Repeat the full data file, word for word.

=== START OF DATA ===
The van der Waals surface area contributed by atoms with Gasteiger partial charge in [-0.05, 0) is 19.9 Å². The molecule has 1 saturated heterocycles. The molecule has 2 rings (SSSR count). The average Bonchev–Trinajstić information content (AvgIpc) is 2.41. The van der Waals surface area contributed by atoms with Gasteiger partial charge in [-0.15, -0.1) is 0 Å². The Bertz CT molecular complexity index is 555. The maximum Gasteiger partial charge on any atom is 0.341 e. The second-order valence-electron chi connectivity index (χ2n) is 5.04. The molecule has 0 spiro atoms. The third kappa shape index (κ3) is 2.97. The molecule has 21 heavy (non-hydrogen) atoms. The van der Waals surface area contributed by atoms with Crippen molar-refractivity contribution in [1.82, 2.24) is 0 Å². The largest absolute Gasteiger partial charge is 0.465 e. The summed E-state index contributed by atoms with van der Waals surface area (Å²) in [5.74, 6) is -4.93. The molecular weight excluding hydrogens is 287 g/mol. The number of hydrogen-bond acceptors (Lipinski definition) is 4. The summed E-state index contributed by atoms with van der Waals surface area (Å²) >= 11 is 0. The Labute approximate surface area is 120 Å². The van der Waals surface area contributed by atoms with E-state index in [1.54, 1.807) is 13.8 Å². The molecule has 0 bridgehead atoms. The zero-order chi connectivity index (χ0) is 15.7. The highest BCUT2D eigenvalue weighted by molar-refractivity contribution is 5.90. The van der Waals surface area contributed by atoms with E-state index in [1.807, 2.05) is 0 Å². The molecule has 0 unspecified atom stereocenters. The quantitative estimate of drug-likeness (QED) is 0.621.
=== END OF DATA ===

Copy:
The van der Waals surface area contributed by atoms with Gasteiger partial charge in [-0.05, 0) is 19.9 Å². The molecule has 1 saturated heterocycles. The molecule has 2 rings (SSSR count). The average Bonchev–Trinajstić information content (AvgIpc) is 2.41. The van der Waals surface area contributed by atoms with Gasteiger partial charge in [-0.15, -0.1) is 0 Å². The Bertz CT molecular complexity index is 555. The maximum Gasteiger partial charge on any atom is 0.341 e. The second-order valence-electron chi connectivity index (χ2n) is 5.04. The molecule has 0 spiro atoms. The third kappa shape index (κ3) is 2.97. The molecule has 21 heavy (non-hydrogen) atoms. The van der Waals surface area contributed by atoms with Crippen molar-refractivity contribution in [1.82, 2.24) is 0 Å². The largest absolute Gasteiger partial charge is 0.465 e. The summed E-state index contributed by atoms with van der Waals surface area (Å²) in [5.74, 6) is -4.93. The molecular weight excluding hydrogens is 287 g/mol. The number of hydrogen-bond acceptors (Lipinski definition) is 4. The summed E-state index contributed by atoms with van der Waals surface area (Å²) >= 11 is 0. The Labute approximate surface area is 120 Å². The van der Waals surface area contributed by atoms with E-state index in [1.54, 1.807) is 13.8 Å². The molecule has 0 bridgehead atoms. The zero-order chi connectivity index (χ0) is 15.7. The highest BCUT2D eigenvalue weighted by molar-refractivity contribution is 5.90. The van der Waals surface area contributed by atoms with E-state index in [1.807, 2.05) is 0 Å². The molecule has 0 unspecified atom stereocenters. The quantitative estimate of drug-likeness (QED) is 0.621.